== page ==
We open our eyes in an era today where men and women are paid if they shed their clothes off, while they are penalized for covering their bodies. Those who once blamed the men for oppressing and dictating to women, are today themselves dictating to women what they should cover and what they should uncover of their bodies.
From certain extremists of tribal-regional India, and certain West Asian countries where women aren’t allowed to even come out of their house, not allowed to drive, to some of Europe’s so-called advanced nations where the Government forces women to uncover, women are being deliberately exploited by the extremists from each side of the ring.
There are certain moral, social and ethical codes of conduct for dressing which are applicable by implication of the situation, place and person, thereby causing eyebrows to rise when the French Government restricts the freedom to cover your bodies, under certain defined rules.
Laïcité – is the term under the pretext of which the French government is trying to ban the burkini.
Laïcité, which defines French secularity, is the “absence of religious involvement in government affairs”, especially the prohibition of religious influence in determination of state policies. It acts as a tool for the government to ban religious symbols and clothing which includes crosses, kippah (the jewish skullcap), and Islamic headscarves.
The story dates back to 2004, when the first of its kind ban was imposed banning Islamic headscarves and other visible religious symbols in state schools. The law, which forbids “signs and dress that conspicuously show the religious affiliation of students” received criticism from all over the world including human rights organisations. The impact of ban which was phrased in neutral terms had actually fallen disproportionately on Muslim girls at that time, and thus contradicted the anti-discrimination provisions of International Human Rights law.
Then, reacting at the law executive direction, the Human Rights Watch said “The proposed law is an unwarranted infringement on the right to religious practice. For many Muslims, wearing a headscarf is not only about religious expression, it is about religious obligation.”
Despite continuous criticism within the country, from several European rights groups, and from all over the world, France extended the ban from headscarves of students to the burqa and other Islamic face coverings in public spaces that came into effect on April 2011. Defending the ban, then French Prime Minister Francois Fillion said, “The French Republic lives in a bare-headed fashion”.
Further, The French Constitutional Council added that the law does not impose disproportionate punishments or prevent the free exercise of religion in a place of worship, finding therefore that “the law conforms to the Constitution.”
As we stepped in 2016, the ban-game took a new turn with the government’s effort to ban the burkini – a full-body swimsuit for women that is designed to be “in line with Islamic values”. As of this summer, the ban was extended to 15 French towns, Including Cannes and Nice. Worldwide anger and protest forced France’s top administrative court to overturn the burkini ban on August 26.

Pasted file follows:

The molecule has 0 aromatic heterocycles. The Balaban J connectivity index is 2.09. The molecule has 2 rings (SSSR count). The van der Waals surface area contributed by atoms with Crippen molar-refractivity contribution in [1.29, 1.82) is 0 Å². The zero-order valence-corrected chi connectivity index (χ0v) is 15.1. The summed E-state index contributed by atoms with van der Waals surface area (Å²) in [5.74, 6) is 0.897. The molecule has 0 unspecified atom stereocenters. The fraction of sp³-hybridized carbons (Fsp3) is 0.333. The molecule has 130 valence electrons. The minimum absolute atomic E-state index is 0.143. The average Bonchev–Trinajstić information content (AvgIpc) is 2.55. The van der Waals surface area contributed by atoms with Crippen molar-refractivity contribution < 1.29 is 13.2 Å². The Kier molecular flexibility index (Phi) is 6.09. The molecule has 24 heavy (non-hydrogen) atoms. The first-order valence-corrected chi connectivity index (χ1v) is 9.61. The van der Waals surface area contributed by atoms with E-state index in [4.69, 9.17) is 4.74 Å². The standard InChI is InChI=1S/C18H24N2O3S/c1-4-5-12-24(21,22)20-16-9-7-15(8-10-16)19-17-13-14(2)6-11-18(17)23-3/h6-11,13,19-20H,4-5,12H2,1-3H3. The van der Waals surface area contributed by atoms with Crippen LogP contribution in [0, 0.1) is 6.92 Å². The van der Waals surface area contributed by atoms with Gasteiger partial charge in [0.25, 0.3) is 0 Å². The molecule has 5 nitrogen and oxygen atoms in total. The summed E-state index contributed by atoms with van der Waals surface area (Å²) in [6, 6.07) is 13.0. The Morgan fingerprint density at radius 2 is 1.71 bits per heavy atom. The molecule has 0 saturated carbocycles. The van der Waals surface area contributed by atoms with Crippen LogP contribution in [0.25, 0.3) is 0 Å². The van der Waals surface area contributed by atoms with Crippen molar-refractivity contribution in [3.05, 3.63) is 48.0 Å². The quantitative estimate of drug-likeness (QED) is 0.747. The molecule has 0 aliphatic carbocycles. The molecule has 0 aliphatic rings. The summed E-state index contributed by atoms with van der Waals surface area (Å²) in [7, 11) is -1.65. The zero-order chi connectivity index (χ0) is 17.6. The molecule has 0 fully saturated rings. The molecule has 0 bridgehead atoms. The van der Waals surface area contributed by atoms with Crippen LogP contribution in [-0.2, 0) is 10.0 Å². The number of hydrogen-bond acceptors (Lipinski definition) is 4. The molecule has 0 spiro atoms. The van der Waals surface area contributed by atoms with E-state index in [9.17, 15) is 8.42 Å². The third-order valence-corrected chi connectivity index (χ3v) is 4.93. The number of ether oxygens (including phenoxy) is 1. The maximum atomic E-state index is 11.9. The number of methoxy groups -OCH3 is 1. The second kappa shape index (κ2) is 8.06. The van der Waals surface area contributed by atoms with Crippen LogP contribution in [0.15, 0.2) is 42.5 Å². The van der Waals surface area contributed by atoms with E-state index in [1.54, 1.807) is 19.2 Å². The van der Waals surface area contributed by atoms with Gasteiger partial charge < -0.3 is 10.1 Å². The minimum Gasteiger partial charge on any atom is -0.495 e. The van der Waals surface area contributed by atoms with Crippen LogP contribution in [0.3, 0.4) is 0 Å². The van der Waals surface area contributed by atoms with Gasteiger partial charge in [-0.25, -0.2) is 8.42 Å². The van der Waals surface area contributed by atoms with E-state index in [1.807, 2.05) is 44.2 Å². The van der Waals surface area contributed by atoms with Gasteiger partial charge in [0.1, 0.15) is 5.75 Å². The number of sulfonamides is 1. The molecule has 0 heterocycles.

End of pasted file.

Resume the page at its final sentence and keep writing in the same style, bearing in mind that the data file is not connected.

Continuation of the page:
Aheda Zanetii, a Lebanese-Australian designer who invented burqini told Politico that the ban is “Just hatred” toward Muslims.
She further added, “I created [burkinis] to stop Muslim children from missing out on swimming lessons and sports activities,” she said. “I hope the French prime minister and the mayors see that they should find out how to combine communities, how to work around issues, instead of harming the community, taking the beach away from some people and punishing them. That’s just hatred.”
There should be a clear distinction between “allowing free religious practice”, and “religious affiliation of the Governmental Offices”. Please take note of these two very different yet misinterpreted terminologies used by the media. As per rational standards of Justice and Rights of an individual to freely practice one’s faith, an individual must be free to do so as long as it does not interfere with the freedom of another person. Whereas the call to prohibit the “religious affiliation” of students, government servants, and the government itself, is not wrong as far as it is interpreted as the absence of religious influence or ideas in the functioning of the Universities, and Government Offices. It is wrong to interpret the “absence of religious affiliation” in a way to prohibit individuals from using clothing which may be a part of their religious obligation.
The court in Nice while imposing the ban stated, “The wearing of distinctive clothing, other than that usually worn for swimming, can indeed only be interpreted in this context as a straightforward symbol of religiosity,” which yet again questions the rationality of this verdict which contradicts the right of an individual to practice one’s religion.
France’s approach to keep religion out of political policies is much stronger than other European countries or the United States. However, it is home to the largest Muslim population in Europe: an estimated 5 to 6 million that constitutes of around 8 percent of the total population. These continuous efforts by the Government with policies like burkini-ban and systematic anti-muslim discrimination are the factors which are limiting a community’s women’s ability to integrate in society, thus resulting in alienation, further division and social inequality. It is a direct dictation to women of a community to uncover what they wish to cover of their bodies.
It brings us to a very wide platform of academic and philosophical debate, such that when an individual forces a woman to uncover, it is considered as a crime, but when the Government imposes a Law forcing women to uncover their body, the matter has to be petitioned and fought in the court of law to win the right to cover her own body as she wishes.